Advisory Committee:
    Syed Hashmi, MD, MPH, PhD
    Jennifer Czerwinski, MS, CGC
    Victoria Wagner, MS, CGC
    Pamela Promecene, MD
    Irena Milentijevic, PsyD

    Angelica Starnes

    Current Practices and Perspectives of Genetic Counselors and Reproductive Endocrinologists
    Regarding Transfer of Mosaic Embyros

    Angelica Palma Starnes, BS
    Advisor: Jennifer Czerwinski, MS, CGC

    With the recent transition in testing methodology used for preimplantation genetic testing for
    aneuploidy (PGT-A) from array comparative genomic hybridization to next generation sequencing,
    mosaic embryos are being identified more readily. Given the limited clinical guidance and information
    regarding outcomes after the transfer of mosaic embryos (TME), a mosaic test result can present
    challenging scenarios for providers and patients. The current landscape of this area of reproductive
    medicine must be described before a consensus can be determined and areas for improvement can be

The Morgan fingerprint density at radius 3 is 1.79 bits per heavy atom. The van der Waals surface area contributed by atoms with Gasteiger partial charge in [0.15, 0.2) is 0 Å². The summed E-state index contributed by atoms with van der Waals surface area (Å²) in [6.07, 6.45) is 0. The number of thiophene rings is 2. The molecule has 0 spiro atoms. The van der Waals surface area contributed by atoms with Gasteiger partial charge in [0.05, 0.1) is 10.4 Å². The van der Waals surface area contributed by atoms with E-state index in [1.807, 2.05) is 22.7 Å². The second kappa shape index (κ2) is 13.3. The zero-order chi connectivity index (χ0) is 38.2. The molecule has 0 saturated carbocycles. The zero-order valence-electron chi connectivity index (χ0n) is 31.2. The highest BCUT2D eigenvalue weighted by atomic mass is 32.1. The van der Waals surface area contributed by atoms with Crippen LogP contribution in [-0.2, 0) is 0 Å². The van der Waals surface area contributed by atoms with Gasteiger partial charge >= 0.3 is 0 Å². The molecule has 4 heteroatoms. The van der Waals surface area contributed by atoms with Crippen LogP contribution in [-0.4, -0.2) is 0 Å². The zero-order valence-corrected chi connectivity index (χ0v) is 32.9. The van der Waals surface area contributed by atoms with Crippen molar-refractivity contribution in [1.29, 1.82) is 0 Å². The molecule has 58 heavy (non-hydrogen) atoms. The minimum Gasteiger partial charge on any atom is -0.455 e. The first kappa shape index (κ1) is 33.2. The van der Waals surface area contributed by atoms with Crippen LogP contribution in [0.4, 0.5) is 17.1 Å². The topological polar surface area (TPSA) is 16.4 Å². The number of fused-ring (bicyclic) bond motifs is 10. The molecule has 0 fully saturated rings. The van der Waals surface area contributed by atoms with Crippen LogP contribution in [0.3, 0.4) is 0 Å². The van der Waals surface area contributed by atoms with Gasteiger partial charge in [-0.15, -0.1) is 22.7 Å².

identified. This cross-sectional descriptive study aimed to define the current practices regarding TME as
    reported by prenatal and/or infertility genetic counselors (GCs) and reproductive endocrinologists (REs).
    In addition, it aimed to determine GCs’ and REs’ perspectives on patient education, informed consent,
    decision making and clinical guidance with regard to the TME. An invitation to participate in the
    electronic survey was distributed to GCs through the National Society of Genetic Counselors listserv and
    to REs via an email from the principal investigator. A total of 223 responses were analyzed consisting of
    194 GCs and 29 REs. Data analysis showed that infertility GCs practices and perspectives were more
    consistent with REs than non-infertility GCs. However, regardless of specialty, responses showed little to